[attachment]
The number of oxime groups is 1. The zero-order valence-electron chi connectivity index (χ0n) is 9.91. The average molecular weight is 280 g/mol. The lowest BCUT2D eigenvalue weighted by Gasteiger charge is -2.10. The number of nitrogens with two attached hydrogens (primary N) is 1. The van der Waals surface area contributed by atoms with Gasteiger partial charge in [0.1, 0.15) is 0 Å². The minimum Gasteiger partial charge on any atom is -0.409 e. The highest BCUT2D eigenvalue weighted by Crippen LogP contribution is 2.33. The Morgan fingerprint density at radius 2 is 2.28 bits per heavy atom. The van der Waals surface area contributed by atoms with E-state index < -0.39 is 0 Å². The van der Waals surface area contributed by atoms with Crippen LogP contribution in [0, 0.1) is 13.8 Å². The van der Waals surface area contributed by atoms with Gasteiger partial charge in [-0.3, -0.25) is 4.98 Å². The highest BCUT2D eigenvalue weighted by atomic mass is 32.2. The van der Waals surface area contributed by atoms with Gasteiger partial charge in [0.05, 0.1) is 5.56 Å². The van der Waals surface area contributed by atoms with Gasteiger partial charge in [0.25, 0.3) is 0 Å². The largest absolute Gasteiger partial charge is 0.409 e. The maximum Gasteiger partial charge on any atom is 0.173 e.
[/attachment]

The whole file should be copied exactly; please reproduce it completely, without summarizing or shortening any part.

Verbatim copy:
The number of oxime groups is 1. The zero-order valence-electron chi connectivity index (χ0n) is 9.91. The average molecular weight is 280 g/mol. The lowest BCUT2D eigenvalue weighted by Gasteiger charge is -2.10. The number of nitrogens with two attached hydrogens (primary N) is 1. The van der Waals surface area contributed by atoms with Gasteiger partial charge in [0.1, 0.15) is 0 Å². The minimum Gasteiger partial charge on any atom is -0.409 e. The highest BCUT2D eigenvalue weighted by Crippen LogP contribution is 2.33. The Morgan fingerprint density at radius 2 is 2.28 bits per heavy atom. The van der Waals surface area contributed by atoms with E-state index < -0.39 is 0 Å². The van der Waals surface area contributed by atoms with Crippen LogP contribution in [0, 0.1) is 13.8 Å². The van der Waals surface area contributed by atoms with Gasteiger partial charge in [-0.3, -0.25) is 4.98 Å². The highest BCUT2D eigenvalue weighted by atomic mass is 32.2. The van der Waals surface area contributed by atoms with Gasteiger partial charge in [0.05, 0.1) is 5.56 Å². The van der Waals surface area contributed by atoms with Gasteiger partial charge in [0.25, 0.3) is 0 Å². The largest absolute Gasteiger partial charge is 0.409 e. The maximum Gasteiger partial charge on any atom is 0.173 e.